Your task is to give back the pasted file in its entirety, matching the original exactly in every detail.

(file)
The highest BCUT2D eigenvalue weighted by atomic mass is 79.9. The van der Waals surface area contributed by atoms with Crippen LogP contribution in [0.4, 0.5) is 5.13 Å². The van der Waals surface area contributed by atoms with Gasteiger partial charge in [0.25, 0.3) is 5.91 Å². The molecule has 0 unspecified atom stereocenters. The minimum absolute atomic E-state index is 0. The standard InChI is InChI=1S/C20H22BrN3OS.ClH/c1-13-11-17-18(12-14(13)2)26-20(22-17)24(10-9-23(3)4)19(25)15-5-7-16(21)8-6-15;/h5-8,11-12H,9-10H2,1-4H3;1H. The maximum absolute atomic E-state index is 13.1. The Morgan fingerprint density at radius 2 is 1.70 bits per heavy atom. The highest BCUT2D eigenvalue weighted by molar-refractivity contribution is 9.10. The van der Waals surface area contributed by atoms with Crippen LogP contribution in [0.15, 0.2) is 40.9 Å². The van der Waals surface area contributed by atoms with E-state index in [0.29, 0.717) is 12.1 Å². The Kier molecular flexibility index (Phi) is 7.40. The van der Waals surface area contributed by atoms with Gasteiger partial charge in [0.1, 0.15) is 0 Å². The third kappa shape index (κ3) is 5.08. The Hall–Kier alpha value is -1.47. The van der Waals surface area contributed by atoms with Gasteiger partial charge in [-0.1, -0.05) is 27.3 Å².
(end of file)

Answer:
The highest BCUT2D eigenvalue weighted by atomic mass is 79.9. The van der Waals surface area contributed by atoms with Crippen LogP contribution in [0.4, 0.5) is 5.13 Å². The van der Waals surface area contributed by atoms with Gasteiger partial charge in [0.25, 0.3) is 5.91 Å². The molecule has 0 unspecified atom stereocenters. The minimum absolute atomic E-state index is 0. The standard InChI is InChI=1S/C20H22BrN3OS.ClH/c1-13-11-17-18(12-14(13)2)26-20(22-17)24(10-9-23(3)4)19(25)15-5-7-16(21)8-6-15;/h5-8,11-12H,9-10H2,1-4H3;1H. The maximum absolute atomic E-state index is 13.1. The Morgan fingerprint density at radius 2 is 1.70 bits per heavy atom. The highest BCUT2D eigenvalue weighted by molar-refractivity contribution is 9.10. The van der Waals surface area contributed by atoms with Crippen LogP contribution in [0.15, 0.2) is 40.9 Å². The van der Waals surface area contributed by atoms with E-state index in [0.29, 0.717) is 12.1 Å². The Kier molecular flexibility index (Phi) is 7.40. The van der Waals surface area contributed by atoms with Gasteiger partial charge in [0.1, 0.15) is 0 Å². The third kappa shape index (κ3) is 5.08. The Hall–Kier alpha value is -1.47. The van der Waals surface area contributed by atoms with Gasteiger partial charge in [-0.1, -0.05) is 27.3 Å².